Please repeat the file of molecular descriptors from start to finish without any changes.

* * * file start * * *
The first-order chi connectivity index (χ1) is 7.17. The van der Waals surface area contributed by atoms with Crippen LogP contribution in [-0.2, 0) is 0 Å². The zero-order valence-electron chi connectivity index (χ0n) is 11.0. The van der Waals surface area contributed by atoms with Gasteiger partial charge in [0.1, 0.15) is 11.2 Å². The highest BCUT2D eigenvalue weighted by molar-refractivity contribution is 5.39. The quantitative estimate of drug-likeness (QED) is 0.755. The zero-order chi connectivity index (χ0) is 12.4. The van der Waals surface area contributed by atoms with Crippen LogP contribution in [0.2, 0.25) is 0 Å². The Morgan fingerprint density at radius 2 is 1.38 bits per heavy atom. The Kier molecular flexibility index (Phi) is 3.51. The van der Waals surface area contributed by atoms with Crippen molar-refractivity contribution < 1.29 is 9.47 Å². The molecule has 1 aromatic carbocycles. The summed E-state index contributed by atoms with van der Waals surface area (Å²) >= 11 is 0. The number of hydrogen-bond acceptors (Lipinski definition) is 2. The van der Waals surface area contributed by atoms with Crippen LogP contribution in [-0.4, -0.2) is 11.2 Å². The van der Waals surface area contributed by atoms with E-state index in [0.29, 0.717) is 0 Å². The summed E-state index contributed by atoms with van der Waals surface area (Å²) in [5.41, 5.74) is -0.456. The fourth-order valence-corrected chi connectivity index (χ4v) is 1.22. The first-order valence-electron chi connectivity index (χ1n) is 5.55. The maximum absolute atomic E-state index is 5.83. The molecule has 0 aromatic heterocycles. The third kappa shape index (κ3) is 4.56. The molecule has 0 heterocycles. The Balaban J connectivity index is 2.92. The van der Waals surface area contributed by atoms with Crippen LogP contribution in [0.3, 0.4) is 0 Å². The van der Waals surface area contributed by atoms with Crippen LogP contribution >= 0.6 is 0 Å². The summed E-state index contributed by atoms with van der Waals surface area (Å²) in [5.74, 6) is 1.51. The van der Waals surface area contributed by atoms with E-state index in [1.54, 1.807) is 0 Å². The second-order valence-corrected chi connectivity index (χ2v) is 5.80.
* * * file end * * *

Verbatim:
The first-order chi connectivity index (χ1) is 7.17. The van der Waals surface area contributed by atoms with Crippen LogP contribution in [-0.2, 0) is 0 Å². The zero-order valence-electron chi connectivity index (χ0n) is 11.0. The van der Waals surface area contributed by atoms with Gasteiger partial charge in [0.1, 0.15) is 11.2 Å². The highest BCUT2D eigenvalue weighted by molar-refractivity contribution is 5.39. The quantitative estimate of drug-likeness (QED) is 0.755. The zero-order chi connectivity index (χ0) is 12.4. The van der Waals surface area contributed by atoms with Crippen LogP contribution in [0.2, 0.25) is 0 Å². The Morgan fingerprint density at radius 2 is 1.38 bits per heavy atom. The Kier molecular flexibility index (Phi) is 3.51. The van der Waals surface area contributed by atoms with Crippen molar-refractivity contribution < 1.29 is 9.47 Å². The molecule has 1 aromatic carbocycles. The summed E-state index contributed by atoms with van der Waals surface area (Å²) >= 11 is 0. The number of hydrogen-bond acceptors (Lipinski definition) is 2. The van der Waals surface area contributed by atoms with Crippen LogP contribution in [-0.4, -0.2) is 11.2 Å². The van der Waals surface area contributed by atoms with E-state index in [0.29, 0.717) is 0 Å². The summed E-state index contributed by atoms with van der Waals surface area (Å²) in [5.41, 5.74) is -0.456. The fourth-order valence-corrected chi connectivity index (χ4v) is 1.22. The first-order valence-electron chi connectivity index (χ1n) is 5.55. The maximum absolute atomic E-state index is 5.83. The molecule has 0 aromatic heterocycles. The third kappa shape index (κ3) is 4.56. The molecule has 0 heterocycles. The Balaban J connectivity index is 2.92. The van der Waals surface area contributed by atoms with Crippen LogP contribution in [0.3, 0.4) is 0 Å². The van der Waals surface area contributed by atoms with Crippen LogP contribution >= 0.6 is 0 Å². The summed E-state index contributed by atoms with van der Waals surface area (Å²) in [5.74, 6) is 1.51. The van der Waals surface area contributed by atoms with E-state index in [1.54, 1.807) is 0 Å². The second-order valence-corrected chi connectivity index (χ2v) is 5.80.